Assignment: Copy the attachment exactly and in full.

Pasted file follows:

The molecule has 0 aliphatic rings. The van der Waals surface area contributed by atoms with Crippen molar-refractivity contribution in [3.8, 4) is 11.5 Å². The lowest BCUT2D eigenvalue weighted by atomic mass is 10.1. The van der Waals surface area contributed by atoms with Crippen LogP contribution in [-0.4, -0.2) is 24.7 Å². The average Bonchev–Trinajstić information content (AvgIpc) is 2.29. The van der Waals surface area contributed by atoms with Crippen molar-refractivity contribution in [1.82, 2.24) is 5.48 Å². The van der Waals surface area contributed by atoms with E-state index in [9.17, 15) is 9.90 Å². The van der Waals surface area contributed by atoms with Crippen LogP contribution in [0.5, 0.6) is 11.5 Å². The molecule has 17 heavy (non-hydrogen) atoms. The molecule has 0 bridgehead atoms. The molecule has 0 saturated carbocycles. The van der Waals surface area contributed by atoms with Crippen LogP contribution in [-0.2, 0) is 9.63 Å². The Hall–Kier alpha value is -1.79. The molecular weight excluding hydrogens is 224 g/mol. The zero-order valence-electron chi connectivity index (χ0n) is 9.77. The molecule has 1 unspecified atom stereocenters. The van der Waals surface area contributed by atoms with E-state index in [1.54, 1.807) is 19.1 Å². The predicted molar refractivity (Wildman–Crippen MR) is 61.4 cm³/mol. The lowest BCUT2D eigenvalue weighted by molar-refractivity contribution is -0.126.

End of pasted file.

The molecule has 0 aliphatic rings. The van der Waals surface area contributed by atoms with Crippen molar-refractivity contribution in [3.8, 4) is 11.5 Å². The lowest BCUT2D eigenvalue weighted by atomic mass is 10.1. The van der Waals surface area contributed by atoms with Crippen LogP contribution in [-0.4, -0.2) is 24.7 Å². The average Bonchev–Trinajstić information content (AvgIpc) is 2.29. The van der Waals surface area contributed by atoms with Crippen molar-refractivity contribution in [1.82, 2.24) is 5.48 Å². The van der Waals surface area contributed by atoms with E-state index in [9.17, 15) is 9.90 Å². The van der Waals surface area contributed by atoms with Crippen LogP contribution in [0.5, 0.6) is 11.5 Å². The molecule has 17 heavy (non-hydrogen) atoms. The molecule has 0 bridgehead atoms. The molecule has 0 saturated carbocycles. The van der Waals surface area contributed by atoms with Crippen LogP contribution in [-0.2, 0) is 9.63 Å². The Hall–Kier alpha value is -1.79. The molecular weight excluding hydrogens is 224 g/mol. The zero-order valence-electron chi connectivity index (χ0n) is 9.77. The molecule has 1 unspecified atom stereocenters. The van der Waals surface area contributed by atoms with E-state index in [1.54, 1.807) is 19.1 Å². The predicted molar refractivity (Wildman–Crippen MR) is 61.4 cm³/mol. The lowest BCUT2D eigenvalue weighted by molar-refractivity contribution is -0.126.